Half-baked: taking on Amy Schumer’s cooking show

A local home cook tries a recipe from Amy Schumer Learns To Cook

Comedian Amy Schumer can make a cocktail with a kick and a wink, but at the start of her new series she can’t be trusted to prepare anything more complicated than buttered matzo in the kitchen (see her “recipe” here). Fortunately, she had the good sense to marry a chef, Chris Fischer. Together they now have their own cooking show, Amy Schumer Learns To Cook. It tapped into the zeitgeist of the time in which it was filmed (footage was shot by the couple’s live-in nanny) – the early days of COVID-19 lockdown in the USA. Remember when we all thought we could become kitchen competent? A moment of silence, please.

Onscreen, though, the show is less about cooking lessons and meticulously weighed ingredients all set up in their own little bowls, and more about Amy and Chris hanging out together in the kitchen and chatting together. Chris does most of the work throwing the dishes together, while Amy preps cocktails and moans a bit while doing little chopping tasks on the side. Chris also adapts his recipes to suit what he has on-hand when the original recipe demands ingredients that aren’t freely available under lockdown.


Amy really is learning a thing or two. “I actually think it’s shifting our dynamic a little. He’s always been: ‘She’s the breadwinner, but I can keep the house going.’ He keeps us nourished, but now I’m like, ‘I can chop those. Are you going to make the wings or me?’ I think he’s a little shaken up,” she jokes.

Get cooking

To get in on the fun, we thought we’d go for the full immersive experience. It’s time for lockdown cooking lessons, part 2!

We sent a hapless home chef to try a recipe from the show. Mistakes were made, a recipe got tweaked, notes were taken (see below), and in the end there was actual food, in bowls, and nothing caught on fire.


Recipe notes

The chef: Take one merely passable home cook… (our candidate watches cooking shows for fun occasionally but doesn’t read recipe books and most of her meals just involve lightly steamed green vegetables and a protein).

Recipe selection: Many of the recipes from the show are up online. Chicken wings with honey and soy sauce was rated as easy but didn’t seem quite as easy as “peas and bacon”, so she chose the chicken wings for the challenge.

The mistake: The recipe, which calls for around 2kg of wings, makes enough to feed six people. Our home chef was just one person, even with a lockdown appetite. Yet she mulishly stuck with her choice.

The fix: You can freeze cooked chicken, so nothing has gone to waste.

Shopping: Our cook shopped the day before she cooked. All she needed was the chicken, parsley, yoghurt, a shallot and a lemon. She subbed in garlic avocado oil for olive oil (it has a high smoke point so that’s fine, and rice wine vinegar for white wine vinegar). Also fine. Subbing in is in the spirit of the show.

The mistake: She remembered her gloves, mask, shopping bags, backpack and phone, and forgot her purse… which she discovered as she was headed for the tills.

The fix: Reshelving all the shopping carefully, going home, coming back, and reshopping all over again. Then she forgot to get foil (baking paper works just as well, Amy would approve).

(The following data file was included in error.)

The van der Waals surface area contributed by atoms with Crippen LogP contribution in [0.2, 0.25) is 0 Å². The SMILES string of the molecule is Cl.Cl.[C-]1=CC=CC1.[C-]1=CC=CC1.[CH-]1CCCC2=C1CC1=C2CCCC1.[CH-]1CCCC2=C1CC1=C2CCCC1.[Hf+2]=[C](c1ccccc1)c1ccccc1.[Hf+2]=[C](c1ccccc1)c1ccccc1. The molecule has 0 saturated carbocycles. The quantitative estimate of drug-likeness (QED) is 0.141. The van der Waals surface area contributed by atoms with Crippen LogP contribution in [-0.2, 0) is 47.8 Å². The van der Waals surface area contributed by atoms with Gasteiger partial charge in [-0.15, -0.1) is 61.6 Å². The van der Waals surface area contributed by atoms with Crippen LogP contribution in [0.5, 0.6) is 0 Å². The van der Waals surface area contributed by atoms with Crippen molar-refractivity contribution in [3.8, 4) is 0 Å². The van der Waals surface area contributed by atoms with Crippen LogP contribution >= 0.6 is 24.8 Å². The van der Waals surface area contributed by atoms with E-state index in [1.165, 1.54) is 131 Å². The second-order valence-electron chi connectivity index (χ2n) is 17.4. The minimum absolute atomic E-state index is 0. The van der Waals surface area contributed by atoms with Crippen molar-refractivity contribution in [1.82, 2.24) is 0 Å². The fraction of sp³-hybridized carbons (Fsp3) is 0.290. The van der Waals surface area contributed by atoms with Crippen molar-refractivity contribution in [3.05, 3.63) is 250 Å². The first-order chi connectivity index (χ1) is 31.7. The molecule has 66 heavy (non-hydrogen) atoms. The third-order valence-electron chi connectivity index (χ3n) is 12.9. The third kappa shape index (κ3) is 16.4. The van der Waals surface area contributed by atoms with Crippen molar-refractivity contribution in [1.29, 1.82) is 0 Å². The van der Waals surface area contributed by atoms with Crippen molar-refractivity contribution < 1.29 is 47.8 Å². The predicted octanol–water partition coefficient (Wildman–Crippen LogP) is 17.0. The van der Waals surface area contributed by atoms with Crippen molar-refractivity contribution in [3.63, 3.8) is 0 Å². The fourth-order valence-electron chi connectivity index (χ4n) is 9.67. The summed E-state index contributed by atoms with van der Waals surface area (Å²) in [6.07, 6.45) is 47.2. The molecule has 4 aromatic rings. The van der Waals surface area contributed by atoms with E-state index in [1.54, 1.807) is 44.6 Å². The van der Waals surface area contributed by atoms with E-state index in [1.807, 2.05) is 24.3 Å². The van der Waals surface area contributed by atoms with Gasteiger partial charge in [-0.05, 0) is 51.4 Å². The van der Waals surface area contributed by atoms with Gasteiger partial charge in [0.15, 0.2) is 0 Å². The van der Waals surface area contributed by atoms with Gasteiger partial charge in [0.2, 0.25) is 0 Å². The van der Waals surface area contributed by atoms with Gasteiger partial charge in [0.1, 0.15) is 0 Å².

The company: Wanting to have the experience of Amy yacking away while she cooked, our cook selected one of Amy’s free podcasts online, Amy Schumer Presents 3 Girls, 1 Keith (warning: grown-ups only) and cued it up on the laptop. She also snuck a peek at the recipe’s comment section for pointers, which confirmed some suspicions.

Changes to method: 

Glazing: As the comments warned that this makes a really runny glaze (more of a marinade, really), instead of tossing in a bowl, our cook used a ziplock bag to get all the wings coated in batches before laying them out on baking sheets.

Cooking time: The recipe recommends 30 minutes at around 204C, followed by a further 30 minutes at 218C. But it also says “cook till golden brown”. Our cook was not operating a honey-glazed chicken crematorium, so she cooked until golden brown at around 204C (really guesswork as her oven measures in 25C increments) for about 30 minutes in total, which resulted in a sticky glaze in places, crispy skin in others, and golden-brown chicken that came off the bone easily. Her oven could only fit one baking sheet in at a time and this made 3 sheets, so the 1 hour 30 minute time given in the recipe turned out to be right, but also, wrong.

Rating the cooking experience: This is an easy and really flexible recipe (it would turn into a hot sweet and sour sauce so easily) that doesn’t require much effort or concentration aside from keeping an eye on your chicken so it doesn’t burn. Perfect for puttering about with while you have a Zoom call with a friend. The end product has a mild but interesting flavour that’s actually not too sweet, and it’s enhanced by the yogurt-based dip.

Rating the show: Even better than the recipe. For the best experience, mix up a cocktail, kick your feet up and enjoy without feeling the pressure to do any cooking at all. Delicious. The best ingredient in all these recipes is Amy and she’s coming to us ready-made and pre-packaged in this tasty show.

PS: Again, all official recipe details can be found here:

Chicken wings with honey and soy sauce


Amy Schumer Learns To Cook show

Hapless home chef 

Watch Amy Schumer Learns To Cook S1 on Mondays on TLC (DStv 135) at 21:00

How to watch Amy Schumer Learns To Cook S1 online

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